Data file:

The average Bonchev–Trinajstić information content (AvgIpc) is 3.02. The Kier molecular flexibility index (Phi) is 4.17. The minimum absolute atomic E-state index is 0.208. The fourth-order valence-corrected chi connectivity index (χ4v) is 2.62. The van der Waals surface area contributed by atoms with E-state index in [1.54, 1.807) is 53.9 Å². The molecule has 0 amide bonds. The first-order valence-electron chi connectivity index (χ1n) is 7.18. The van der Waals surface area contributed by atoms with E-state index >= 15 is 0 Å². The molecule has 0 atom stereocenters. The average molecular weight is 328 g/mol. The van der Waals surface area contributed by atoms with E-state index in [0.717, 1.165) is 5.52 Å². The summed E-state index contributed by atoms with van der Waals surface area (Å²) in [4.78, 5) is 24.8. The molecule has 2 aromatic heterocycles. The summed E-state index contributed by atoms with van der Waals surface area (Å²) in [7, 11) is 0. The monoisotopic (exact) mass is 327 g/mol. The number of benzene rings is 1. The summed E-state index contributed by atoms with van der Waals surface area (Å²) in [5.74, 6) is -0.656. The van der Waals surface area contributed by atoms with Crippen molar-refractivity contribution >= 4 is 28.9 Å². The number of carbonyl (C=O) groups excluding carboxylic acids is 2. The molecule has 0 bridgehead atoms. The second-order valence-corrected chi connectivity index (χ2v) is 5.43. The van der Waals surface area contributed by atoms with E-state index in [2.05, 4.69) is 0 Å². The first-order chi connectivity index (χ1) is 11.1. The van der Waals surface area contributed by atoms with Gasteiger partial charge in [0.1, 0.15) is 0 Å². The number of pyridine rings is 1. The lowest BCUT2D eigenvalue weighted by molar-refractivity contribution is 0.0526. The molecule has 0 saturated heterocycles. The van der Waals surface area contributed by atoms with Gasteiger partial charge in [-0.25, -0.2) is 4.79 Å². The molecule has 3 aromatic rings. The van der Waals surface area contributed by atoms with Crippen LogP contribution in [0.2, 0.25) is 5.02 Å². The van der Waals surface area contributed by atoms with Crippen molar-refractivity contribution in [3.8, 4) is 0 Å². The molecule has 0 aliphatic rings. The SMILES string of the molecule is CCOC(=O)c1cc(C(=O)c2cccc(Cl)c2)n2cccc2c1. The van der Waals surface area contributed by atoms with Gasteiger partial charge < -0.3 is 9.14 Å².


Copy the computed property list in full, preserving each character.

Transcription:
The average Bonchev–Trinajstić information content (AvgIpc) is 3.02. The Kier molecular flexibility index (Phi) is 4.17. The minimum absolute atomic E-state index is 0.208. The fourth-order valence-corrected chi connectivity index (χ4v) is 2.62. The van der Waals surface area contributed by atoms with E-state index in [1.54, 1.807) is 53.9 Å². The molecule has 0 amide bonds. The first-order valence-electron chi connectivity index (χ1n) is 7.18. The van der Waals surface area contributed by atoms with E-state index >= 15 is 0 Å². The molecule has 0 atom stereocenters. The average molecular weight is 328 g/mol. The van der Waals surface area contributed by atoms with E-state index in [0.717, 1.165) is 5.52 Å². The summed E-state index contributed by atoms with van der Waals surface area (Å²) in [4.78, 5) is 24.8. The molecule has 2 aromatic heterocycles. The summed E-state index contributed by atoms with van der Waals surface area (Å²) in [7, 11) is 0. The monoisotopic (exact) mass is 327 g/mol. The number of benzene rings is 1. The summed E-state index contributed by atoms with van der Waals surface area (Å²) in [5.74, 6) is -0.656. The van der Waals surface area contributed by atoms with Crippen molar-refractivity contribution >= 4 is 28.9 Å². The number of carbonyl (C=O) groups excluding carboxylic acids is 2. The molecule has 0 bridgehead atoms. The second-order valence-corrected chi connectivity index (χ2v) is 5.43. The van der Waals surface area contributed by atoms with E-state index in [2.05, 4.69) is 0 Å². The first-order chi connectivity index (χ1) is 11.1. The van der Waals surface area contributed by atoms with Gasteiger partial charge in [0.1, 0.15) is 0 Å². The number of pyridine rings is 1. The lowest BCUT2D eigenvalue weighted by molar-refractivity contribution is 0.0526. The molecule has 0 saturated heterocycles. The van der Waals surface area contributed by atoms with Gasteiger partial charge in [-0.25, -0.2) is 4.79 Å². The molecule has 3 aromatic rings. The van der Waals surface area contributed by atoms with Crippen LogP contribution in [0.2, 0.25) is 5.02 Å². The van der Waals surface area contributed by atoms with Crippen molar-refractivity contribution in [3.8, 4) is 0 Å². The molecule has 0 aliphatic rings. The SMILES string of the molecule is CCOC(=O)c1cc(C(=O)c2cccc(Cl)c2)n2cccc2c1. The van der Waals surface area contributed by atoms with Gasteiger partial charge < -0.3 is 9.14 Å².